When you are older you know exactly what you are missing. It’s not to say that you are going to sit on your couch your whole life.

“It’s also about feeling comfortable and strong enough in your skin to not need that outside world validation. I don’t need to tell people what to feel. I just prod and poke a nerve in myself and I find that almost everyone else has had a similar feeling.

“Songs are a visceral interpretation of a thought. I write a line and you hear that line and we are both less alone for having participated.”

Mangan is going out — on the road — because “I feel my work is not done.”

And the show in Ottawa with NACO is very special, he said.

He has done this before with Symphony Nova Scotia in Halifax so a lot of his older material has orchestral arrangements.

As the NAC does with these concerts, some new material has been arranged. One of the arrangers is Sarah Slean.

“It’s a really powerful thing to be on stage with an orchestra. There is a big wall of sound. I remember one moment in a Halifax when we were halfway through a song and the double bass section got going with this roaring rumbling line. To have four of them going right behind your left butt cheek it’s powerful and visceral.

“The thing that trips me out most about a symphony is the synchronicity of dozens of people scratching horsehair on metal at the same time. It creates this crazy energy.”

There are 15 songs on the bill including five from More or Less.

It took Mangan two tries to get the hang of playing with the orchestra.

“I realized the second time that it would be more effective if I synch into what the symphony is doing and allow conductor to actually do his job. Once I made that decision, to properly listen, the show got much better.

“It’s like anything with music. It’s about listening. If you are off in your own little world you are inherently not part of it all.”

He believes the process of taking one of his songs and putting into a different musical environment through an arrangement is a litmus test of the strength of the song.

“I’m happy to report that I’ve been pleasantly surprised by the arrangements in the other concerts. As an artist you have all kinds of doubts about the work. This process validates it somewhat.”

He says the classical world is very different from pop world “so it’s nice to have a handshake between the worlds.”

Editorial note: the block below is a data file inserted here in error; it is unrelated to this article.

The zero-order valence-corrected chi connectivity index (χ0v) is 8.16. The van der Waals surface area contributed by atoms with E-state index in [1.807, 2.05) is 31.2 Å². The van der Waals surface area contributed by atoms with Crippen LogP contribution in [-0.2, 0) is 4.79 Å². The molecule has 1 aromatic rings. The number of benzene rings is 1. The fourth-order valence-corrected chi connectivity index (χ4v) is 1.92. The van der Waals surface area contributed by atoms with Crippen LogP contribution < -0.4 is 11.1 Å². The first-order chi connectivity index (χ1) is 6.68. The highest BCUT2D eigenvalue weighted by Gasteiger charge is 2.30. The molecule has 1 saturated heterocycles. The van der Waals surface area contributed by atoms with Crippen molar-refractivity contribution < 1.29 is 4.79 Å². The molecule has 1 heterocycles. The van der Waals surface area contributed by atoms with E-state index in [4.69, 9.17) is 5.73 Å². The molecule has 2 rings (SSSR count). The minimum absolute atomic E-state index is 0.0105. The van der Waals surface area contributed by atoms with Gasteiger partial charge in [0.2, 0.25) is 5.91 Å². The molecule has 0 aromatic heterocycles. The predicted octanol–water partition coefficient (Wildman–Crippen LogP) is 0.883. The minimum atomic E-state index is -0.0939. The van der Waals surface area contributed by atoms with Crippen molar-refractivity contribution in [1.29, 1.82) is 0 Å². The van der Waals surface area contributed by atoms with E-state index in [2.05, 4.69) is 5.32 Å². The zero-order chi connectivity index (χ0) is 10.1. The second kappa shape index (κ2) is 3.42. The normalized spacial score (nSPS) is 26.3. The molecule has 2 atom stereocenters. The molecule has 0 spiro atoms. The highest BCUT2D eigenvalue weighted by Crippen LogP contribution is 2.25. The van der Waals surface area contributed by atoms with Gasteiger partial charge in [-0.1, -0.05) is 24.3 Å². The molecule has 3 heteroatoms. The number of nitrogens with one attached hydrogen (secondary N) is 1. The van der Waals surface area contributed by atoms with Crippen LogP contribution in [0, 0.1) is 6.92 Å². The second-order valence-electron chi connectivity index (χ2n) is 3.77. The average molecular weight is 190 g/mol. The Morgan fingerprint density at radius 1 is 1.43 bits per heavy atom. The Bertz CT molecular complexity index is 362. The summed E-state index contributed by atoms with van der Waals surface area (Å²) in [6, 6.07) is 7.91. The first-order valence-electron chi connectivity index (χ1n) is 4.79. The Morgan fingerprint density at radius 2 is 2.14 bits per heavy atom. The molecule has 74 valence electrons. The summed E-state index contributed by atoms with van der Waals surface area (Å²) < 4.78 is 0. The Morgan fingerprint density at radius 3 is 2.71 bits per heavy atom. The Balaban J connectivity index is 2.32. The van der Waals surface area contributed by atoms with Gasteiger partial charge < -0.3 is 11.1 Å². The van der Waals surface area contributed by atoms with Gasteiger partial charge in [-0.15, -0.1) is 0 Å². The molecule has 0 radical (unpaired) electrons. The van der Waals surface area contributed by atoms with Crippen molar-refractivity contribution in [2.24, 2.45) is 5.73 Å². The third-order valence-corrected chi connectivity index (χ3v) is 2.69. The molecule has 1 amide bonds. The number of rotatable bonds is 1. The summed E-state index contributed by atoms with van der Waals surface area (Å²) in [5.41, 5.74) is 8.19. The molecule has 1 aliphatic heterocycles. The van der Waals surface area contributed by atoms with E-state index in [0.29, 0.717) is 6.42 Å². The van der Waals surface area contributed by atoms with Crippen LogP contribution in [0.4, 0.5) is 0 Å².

Mangan has also been writing for film and TV including for a movie featuring the british actor Simon Pegg called The Search For Happiness.

Mangan and his partner were even in that film “for 2 1/2 seconds.”

There is a lot of learning in film work, he said.

“I’m used to my vision being the purpose of the exercise. With movie you are a cog in a much larger wheel. It’s not your money on the line. You job is to turn director’s vision into a soundscape.”

It can be humbling to work on something for days and think it’s amazing, he said, and “send it in to the set somewhere in China and get a five word response saying, essentially ‘Nope.'”

He’s also helped develop an online community platform called Side Door that  connects hosts and artists for performances in every day spaces. This could be a living room or a bookstore, a gallery a backyard, you name it.

Side Door opens doors to artists and underserved communities, he said.

“Artists can make a living playing small shows with very little overhead.”

Side Door launched this past February and already some 1,800 artists and 750 hosts have signed up, he said. As well some 600 shows have been booked into 2020. It’s a very powerful tool.

He started music, he said “so I wouldn’t have to have a day job.” There is some irony then that Side Door is a day job. Maturity rocks.

Dan Mangan with the NAC Orchestra
Where: Southam Hall, NAC
When: Nov. 23 at 8 p.m.
Tickets and information:

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Peter Robb began his connection with the arts community in Ottawa in the mid-1980s when he was the administrator and public relations director of the Great Canadian Theatre Company. After a long career in journalism with the Ottawa Citizen where he served in a number of different posts he returned to the arts when he became the Citizen's arts editor.